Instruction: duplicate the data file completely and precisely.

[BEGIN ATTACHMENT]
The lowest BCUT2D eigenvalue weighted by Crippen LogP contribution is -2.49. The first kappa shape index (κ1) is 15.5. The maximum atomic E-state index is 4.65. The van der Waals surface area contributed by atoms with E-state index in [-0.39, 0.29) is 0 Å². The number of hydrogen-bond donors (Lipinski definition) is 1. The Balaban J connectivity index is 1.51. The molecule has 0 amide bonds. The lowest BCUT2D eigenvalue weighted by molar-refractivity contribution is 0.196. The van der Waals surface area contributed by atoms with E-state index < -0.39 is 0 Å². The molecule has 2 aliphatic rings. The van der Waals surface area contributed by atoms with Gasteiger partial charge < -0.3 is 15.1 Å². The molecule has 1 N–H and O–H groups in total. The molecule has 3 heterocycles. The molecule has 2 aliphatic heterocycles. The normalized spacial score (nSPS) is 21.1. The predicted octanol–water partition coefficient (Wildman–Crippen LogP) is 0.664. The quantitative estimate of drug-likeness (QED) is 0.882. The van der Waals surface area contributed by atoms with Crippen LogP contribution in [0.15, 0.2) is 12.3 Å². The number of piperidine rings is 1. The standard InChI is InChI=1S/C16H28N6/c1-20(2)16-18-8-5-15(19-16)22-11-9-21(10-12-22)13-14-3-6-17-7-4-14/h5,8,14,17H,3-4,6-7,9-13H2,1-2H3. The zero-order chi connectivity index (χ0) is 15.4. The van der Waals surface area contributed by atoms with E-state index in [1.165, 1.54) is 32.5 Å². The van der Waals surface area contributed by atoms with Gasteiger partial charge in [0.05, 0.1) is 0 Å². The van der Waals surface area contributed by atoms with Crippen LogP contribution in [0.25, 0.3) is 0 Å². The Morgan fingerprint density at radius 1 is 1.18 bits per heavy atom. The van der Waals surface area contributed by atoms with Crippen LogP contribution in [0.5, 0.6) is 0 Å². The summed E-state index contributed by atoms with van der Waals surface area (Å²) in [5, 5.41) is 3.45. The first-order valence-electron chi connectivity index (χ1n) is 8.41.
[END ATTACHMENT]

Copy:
The lowest BCUT2D eigenvalue weighted by Crippen LogP contribution is -2.49. The first kappa shape index (κ1) is 15.5. The maximum atomic E-state index is 4.65. The van der Waals surface area contributed by atoms with E-state index in [-0.39, 0.29) is 0 Å². The number of hydrogen-bond donors (Lipinski definition) is 1. The Balaban J connectivity index is 1.51. The molecule has 0 amide bonds. The lowest BCUT2D eigenvalue weighted by molar-refractivity contribution is 0.196. The van der Waals surface area contributed by atoms with E-state index < -0.39 is 0 Å². The molecule has 2 aliphatic rings. The van der Waals surface area contributed by atoms with Gasteiger partial charge < -0.3 is 15.1 Å². The molecule has 1 N–H and O–H groups in total. The molecule has 3 heterocycles. The molecule has 2 aliphatic heterocycles. The normalized spacial score (nSPS) is 21.1. The predicted octanol–water partition coefficient (Wildman–Crippen LogP) is 0.664. The quantitative estimate of drug-likeness (QED) is 0.882. The van der Waals surface area contributed by atoms with Crippen LogP contribution in [0.15, 0.2) is 12.3 Å². The number of piperidine rings is 1. The standard InChI is InChI=1S/C16H28N6/c1-20(2)16-18-8-5-15(19-16)22-11-9-21(10-12-22)13-14-3-6-17-7-4-14/h5,8,14,17H,3-4,6-7,9-13H2,1-2H3. The zero-order chi connectivity index (χ0) is 15.4. The van der Waals surface area contributed by atoms with E-state index in [1.165, 1.54) is 32.5 Å². The van der Waals surface area contributed by atoms with Gasteiger partial charge in [0.05, 0.1) is 0 Å². The van der Waals surface area contributed by atoms with Crippen LogP contribution in [0.25, 0.3) is 0 Å². The Morgan fingerprint density at radius 1 is 1.18 bits per heavy atom. The van der Waals surface area contributed by atoms with Crippen LogP contribution in [0.5, 0.6) is 0 Å². The summed E-state index contributed by atoms with van der Waals surface area (Å²) in [5, 5.41) is 3.45. The first-order valence-electron chi connectivity index (χ1n) is 8.41.